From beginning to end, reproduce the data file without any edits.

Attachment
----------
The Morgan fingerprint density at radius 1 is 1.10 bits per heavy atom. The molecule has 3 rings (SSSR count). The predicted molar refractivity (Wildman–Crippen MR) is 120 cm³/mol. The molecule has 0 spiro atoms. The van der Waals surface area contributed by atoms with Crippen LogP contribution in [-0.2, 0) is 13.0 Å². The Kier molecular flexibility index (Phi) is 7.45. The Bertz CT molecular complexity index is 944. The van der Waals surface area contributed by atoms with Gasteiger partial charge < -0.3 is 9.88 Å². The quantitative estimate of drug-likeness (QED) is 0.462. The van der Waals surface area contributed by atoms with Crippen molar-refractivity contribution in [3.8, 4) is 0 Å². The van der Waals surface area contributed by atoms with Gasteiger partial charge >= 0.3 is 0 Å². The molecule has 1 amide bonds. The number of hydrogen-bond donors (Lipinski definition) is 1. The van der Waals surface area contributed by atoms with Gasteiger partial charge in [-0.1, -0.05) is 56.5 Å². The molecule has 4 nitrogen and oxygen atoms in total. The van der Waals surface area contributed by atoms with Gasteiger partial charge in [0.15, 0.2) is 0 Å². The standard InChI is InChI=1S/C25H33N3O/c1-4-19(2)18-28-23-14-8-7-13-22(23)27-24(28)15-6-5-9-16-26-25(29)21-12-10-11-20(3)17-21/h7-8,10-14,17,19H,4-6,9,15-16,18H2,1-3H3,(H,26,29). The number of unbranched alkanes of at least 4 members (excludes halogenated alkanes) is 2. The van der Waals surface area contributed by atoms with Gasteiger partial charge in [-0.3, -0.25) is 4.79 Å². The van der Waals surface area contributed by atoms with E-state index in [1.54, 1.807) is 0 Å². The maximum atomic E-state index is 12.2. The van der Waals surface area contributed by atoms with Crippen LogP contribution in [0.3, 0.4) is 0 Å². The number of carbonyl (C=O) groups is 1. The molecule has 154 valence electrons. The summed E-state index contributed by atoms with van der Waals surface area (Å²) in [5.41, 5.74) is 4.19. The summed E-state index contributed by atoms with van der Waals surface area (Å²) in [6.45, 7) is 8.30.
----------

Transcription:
The Morgan fingerprint density at radius 1 is 1.10 bits per heavy atom. The molecule has 3 rings (SSSR count). The predicted molar refractivity (Wildman–Crippen MR) is 120 cm³/mol. The molecule has 0 spiro atoms. The van der Waals surface area contributed by atoms with Crippen LogP contribution in [-0.2, 0) is 13.0 Å². The Kier molecular flexibility index (Phi) is 7.45. The Bertz CT molecular complexity index is 944. The van der Waals surface area contributed by atoms with Gasteiger partial charge < -0.3 is 9.88 Å². The quantitative estimate of drug-likeness (QED) is 0.462. The van der Waals surface area contributed by atoms with Crippen molar-refractivity contribution in [3.8, 4) is 0 Å². The van der Waals surface area contributed by atoms with Gasteiger partial charge >= 0.3 is 0 Å². The molecule has 1 amide bonds. The number of hydrogen-bond donors (Lipinski definition) is 1. The van der Waals surface area contributed by atoms with Gasteiger partial charge in [-0.1, -0.05) is 56.5 Å². The molecule has 4 nitrogen and oxygen atoms in total. The van der Waals surface area contributed by atoms with Gasteiger partial charge in [0.15, 0.2) is 0 Å². The standard InChI is InChI=1S/C25H33N3O/c1-4-19(2)18-28-23-14-8-7-13-22(23)27-24(28)15-6-5-9-16-26-25(29)21-12-10-11-20(3)17-21/h7-8,10-14,17,19H,4-6,9,15-16,18H2,1-3H3,(H,26,29). The number of unbranched alkanes of at least 4 members (excludes halogenated alkanes) is 2. The van der Waals surface area contributed by atoms with Gasteiger partial charge in [-0.3, -0.25) is 4.79 Å². The van der Waals surface area contributed by atoms with E-state index in [1.54, 1.807) is 0 Å². The maximum atomic E-state index is 12.2. The van der Waals surface area contributed by atoms with Crippen LogP contribution in [0.3, 0.4) is 0 Å². The number of carbonyl (C=O) groups is 1. The molecule has 154 valence electrons. The summed E-state index contributed by atoms with van der Waals surface area (Å²) in [5.41, 5.74) is 4.19. The summed E-state index contributed by atoms with van der Waals surface area (Å²) in [6.45, 7) is 8.30.